How Could “Gray Divorce” Impact Your Elder Care Planning?

How Could “Gray Divorce” Impact Your Elder Care Planning?

There is no question that getting a divorce is a stressful and tense time period. Emotions are heightened as paperwork begins to pile up, meetings with attorneys become more frequent and discussions between ex-spouses become argumentative or sad. Did you know, however, that “gray divorces” or divorces that occur much later than life continue to be on the rise?


The Pew Research Institute reports that “among U.S. adults ages 50 and older, the divorce rate has roughly doubled since the 1990s. In 2015, for every 1,000 married persons ages 50 and older, 10 divorced – up from five in 1990, according to data from the National Center for Health Statistics and U.S. Census Bureau. Among those ages 65 and older, the divorce rate has roughly tripled since 1990, reaching six people per 1,000 married persons in 2015.” Does a divorce at 65 years of age more significantly impact an individual than when he or she is younger? What is the impact on elder care law planning?


It is crucial to plan for your elder care needs whether you are married or divorced. For divorced spouses, however, examining how your needs will be met in the future is critical. Revising your estate plan after divorce is an essential part of the process and the first step in preparing yourself for the future. For most seniors on a fixed income, it is important for you to not only plan for your estate but for your potential long-term care needs as well. Let us share a few tips on how to plan forward in light of divorce.


1. Your last will and testament may no longer reflect your wishes.


After divorce in Florida, any provisions in your last will and testament related to your ex-spouse will become invalidated. Under the law, your will treats your spouse as having died at the time of the divorce. This may or may not reflect your wishes. In order to decrease any confusion, new estate planning documents such as a last will and testament or a revocable trust agreement should be created and executed.


2. Change your durable power of attorney as soon as possible.


In many marriages, spouses act as each other’s agent under their durable power of attorney. That means, if one spouse becomes incapacitated, the other spouse can legally make decisions for him or her. Similar to the last will and testament, the former spouses are treated as having predeceased one another. This is a document that must be updated as soon as possible as to prevent a lapse of person with decision making authority.


3. Plan forward with your elder care attorney for long-term care.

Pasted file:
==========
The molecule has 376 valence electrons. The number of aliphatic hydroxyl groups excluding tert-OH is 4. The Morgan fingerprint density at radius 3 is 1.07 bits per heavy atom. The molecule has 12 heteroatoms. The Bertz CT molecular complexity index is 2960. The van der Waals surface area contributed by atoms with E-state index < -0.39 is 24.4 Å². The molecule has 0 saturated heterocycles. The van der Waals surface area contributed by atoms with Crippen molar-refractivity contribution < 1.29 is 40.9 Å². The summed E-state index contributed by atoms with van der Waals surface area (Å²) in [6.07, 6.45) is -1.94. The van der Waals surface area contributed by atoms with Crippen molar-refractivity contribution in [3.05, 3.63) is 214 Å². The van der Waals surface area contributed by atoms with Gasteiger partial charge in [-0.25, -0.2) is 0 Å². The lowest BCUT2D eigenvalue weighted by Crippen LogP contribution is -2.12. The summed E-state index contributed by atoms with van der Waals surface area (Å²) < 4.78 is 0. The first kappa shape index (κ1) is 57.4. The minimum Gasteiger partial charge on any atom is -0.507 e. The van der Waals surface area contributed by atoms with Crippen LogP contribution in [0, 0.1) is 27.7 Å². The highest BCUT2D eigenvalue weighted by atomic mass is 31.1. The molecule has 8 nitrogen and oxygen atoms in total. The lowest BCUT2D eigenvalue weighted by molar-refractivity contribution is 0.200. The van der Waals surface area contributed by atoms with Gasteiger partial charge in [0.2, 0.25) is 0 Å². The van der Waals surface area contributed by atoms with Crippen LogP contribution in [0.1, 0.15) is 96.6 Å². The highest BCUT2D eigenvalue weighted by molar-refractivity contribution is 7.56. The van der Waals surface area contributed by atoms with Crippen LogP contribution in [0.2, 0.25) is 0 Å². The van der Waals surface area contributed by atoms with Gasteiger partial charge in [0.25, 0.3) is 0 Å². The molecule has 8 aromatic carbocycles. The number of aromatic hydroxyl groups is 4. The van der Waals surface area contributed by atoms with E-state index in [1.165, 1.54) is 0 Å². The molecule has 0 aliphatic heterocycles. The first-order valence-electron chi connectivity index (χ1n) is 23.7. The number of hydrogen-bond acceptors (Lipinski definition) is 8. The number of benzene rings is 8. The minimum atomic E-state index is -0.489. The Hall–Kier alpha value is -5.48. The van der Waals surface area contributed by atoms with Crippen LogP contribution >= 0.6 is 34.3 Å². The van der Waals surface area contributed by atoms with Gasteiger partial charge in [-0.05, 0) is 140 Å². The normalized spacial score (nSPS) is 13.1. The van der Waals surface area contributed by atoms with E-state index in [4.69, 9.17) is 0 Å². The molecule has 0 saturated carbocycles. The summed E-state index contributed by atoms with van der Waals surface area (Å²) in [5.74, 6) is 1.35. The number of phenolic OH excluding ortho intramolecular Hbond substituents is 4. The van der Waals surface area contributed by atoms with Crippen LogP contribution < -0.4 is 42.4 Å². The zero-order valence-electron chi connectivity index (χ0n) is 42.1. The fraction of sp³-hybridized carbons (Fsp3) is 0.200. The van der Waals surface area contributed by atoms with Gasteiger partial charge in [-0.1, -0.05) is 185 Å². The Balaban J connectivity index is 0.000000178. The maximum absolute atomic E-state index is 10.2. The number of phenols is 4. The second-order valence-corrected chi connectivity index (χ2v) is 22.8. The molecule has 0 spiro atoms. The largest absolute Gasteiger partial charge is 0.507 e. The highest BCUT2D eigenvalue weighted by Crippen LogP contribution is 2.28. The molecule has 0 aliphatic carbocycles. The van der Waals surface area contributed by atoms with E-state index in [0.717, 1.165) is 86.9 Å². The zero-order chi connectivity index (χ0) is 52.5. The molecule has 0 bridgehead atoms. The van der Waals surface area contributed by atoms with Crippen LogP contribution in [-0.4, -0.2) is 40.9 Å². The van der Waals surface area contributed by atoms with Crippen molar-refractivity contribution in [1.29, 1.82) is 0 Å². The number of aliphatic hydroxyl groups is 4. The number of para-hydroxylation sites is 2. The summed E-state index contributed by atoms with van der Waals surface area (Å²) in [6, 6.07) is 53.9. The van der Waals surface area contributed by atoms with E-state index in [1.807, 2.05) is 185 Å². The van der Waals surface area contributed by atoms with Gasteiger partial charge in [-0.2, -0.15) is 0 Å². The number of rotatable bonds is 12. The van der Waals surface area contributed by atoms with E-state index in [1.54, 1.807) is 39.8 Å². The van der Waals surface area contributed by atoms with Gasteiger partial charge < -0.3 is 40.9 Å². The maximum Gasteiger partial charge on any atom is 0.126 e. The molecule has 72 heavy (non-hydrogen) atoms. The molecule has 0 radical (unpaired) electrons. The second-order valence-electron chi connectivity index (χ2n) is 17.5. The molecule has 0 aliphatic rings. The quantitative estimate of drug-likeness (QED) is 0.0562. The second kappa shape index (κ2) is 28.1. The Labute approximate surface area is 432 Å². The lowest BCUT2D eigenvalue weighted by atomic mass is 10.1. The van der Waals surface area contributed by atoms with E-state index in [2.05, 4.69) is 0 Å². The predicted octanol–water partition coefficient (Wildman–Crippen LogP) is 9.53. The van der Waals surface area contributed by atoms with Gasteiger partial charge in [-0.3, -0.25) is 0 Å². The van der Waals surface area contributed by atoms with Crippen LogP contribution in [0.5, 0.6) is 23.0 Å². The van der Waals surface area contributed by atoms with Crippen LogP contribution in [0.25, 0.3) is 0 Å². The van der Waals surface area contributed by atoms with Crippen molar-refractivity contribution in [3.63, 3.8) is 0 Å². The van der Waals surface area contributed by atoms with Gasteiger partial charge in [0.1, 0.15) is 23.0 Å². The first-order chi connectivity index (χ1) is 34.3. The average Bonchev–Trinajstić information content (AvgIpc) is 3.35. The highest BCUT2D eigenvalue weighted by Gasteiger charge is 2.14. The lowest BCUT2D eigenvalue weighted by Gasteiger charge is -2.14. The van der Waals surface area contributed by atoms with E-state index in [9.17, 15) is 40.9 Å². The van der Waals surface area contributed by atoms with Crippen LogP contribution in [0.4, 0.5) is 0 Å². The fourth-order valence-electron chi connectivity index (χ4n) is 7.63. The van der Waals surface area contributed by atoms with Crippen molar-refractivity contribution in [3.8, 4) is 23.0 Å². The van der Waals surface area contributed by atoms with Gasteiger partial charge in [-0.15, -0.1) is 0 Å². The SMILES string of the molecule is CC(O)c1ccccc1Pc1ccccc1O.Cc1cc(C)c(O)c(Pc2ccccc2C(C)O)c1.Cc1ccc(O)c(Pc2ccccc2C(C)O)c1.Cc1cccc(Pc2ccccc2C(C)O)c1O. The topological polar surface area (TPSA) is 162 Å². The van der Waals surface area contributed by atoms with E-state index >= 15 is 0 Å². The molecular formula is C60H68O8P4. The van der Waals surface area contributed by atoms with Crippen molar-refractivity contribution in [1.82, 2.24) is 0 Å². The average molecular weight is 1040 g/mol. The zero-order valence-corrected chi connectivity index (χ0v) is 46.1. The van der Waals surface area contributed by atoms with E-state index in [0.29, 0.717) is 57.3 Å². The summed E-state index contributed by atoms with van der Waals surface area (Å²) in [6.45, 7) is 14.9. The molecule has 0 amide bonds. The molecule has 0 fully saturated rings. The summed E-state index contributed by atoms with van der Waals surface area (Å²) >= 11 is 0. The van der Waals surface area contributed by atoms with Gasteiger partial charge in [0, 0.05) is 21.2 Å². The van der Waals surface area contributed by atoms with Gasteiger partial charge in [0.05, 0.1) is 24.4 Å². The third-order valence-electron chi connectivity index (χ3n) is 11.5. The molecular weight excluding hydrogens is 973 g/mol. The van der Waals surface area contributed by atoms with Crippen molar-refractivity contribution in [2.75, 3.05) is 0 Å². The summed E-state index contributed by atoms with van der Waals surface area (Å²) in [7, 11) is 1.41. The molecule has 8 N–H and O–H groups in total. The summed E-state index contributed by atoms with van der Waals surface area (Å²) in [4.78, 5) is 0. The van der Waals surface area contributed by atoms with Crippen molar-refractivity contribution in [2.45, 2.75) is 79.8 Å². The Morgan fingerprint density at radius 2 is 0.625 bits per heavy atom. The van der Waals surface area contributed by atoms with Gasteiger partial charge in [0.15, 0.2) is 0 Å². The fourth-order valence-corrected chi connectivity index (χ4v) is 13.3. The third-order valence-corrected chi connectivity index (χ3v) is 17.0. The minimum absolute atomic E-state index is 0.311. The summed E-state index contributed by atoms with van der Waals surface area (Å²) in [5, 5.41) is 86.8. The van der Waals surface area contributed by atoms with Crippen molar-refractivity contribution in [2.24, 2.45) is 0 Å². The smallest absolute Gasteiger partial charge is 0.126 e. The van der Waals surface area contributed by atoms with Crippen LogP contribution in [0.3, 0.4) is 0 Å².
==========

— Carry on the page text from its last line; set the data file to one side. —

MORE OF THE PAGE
There are more options available for married individuals than for single individuals when it comes to long-term care planning. Many of the remaining strategies require a minimum of sixty months to be in effect before the benefits can be received by the individual. There is no guarantee that any of us will be able to avoid the need for long-term care in the future. It is critical to plan early to know how you will be able to afford this care by yourself without spending all of your hard earned money on a nursing home.


Divorce is never easy. It can become more complicated later in life. It is important to adjust all legal documents and your long-term care planning to reflect this new life change. Do not wait to talk to us about what you need moving forward from this difficult time.




What Seniors Need to Know About Health Care When Traveling

What Seniors Need to Know About Health Care When Traveling

Research tells us that more retirees are traveling than ever before. The AARP shares in the 2017 Travel Research Survey that “most Boomers (99%) will take at least one leisure trip in 2017, with an average of five or more trips expected throughout the year.” There continues to be a steady trend that Baby Boomers and older age groups will travel abroad as well, as opposed to staying in the continental United States. How much do you really know, however, about health care when traveling?


Both retirement and travel should be fun! The key to you and your senior loved ones having fun, however, is preparation. Unfortunately, a healthcare crisis can happen at any time. In most instances, traditional Medicare will not pay for your health care needs overseas. Let us share our insights with you on how to best protect yourself as a senior when you travel overseas.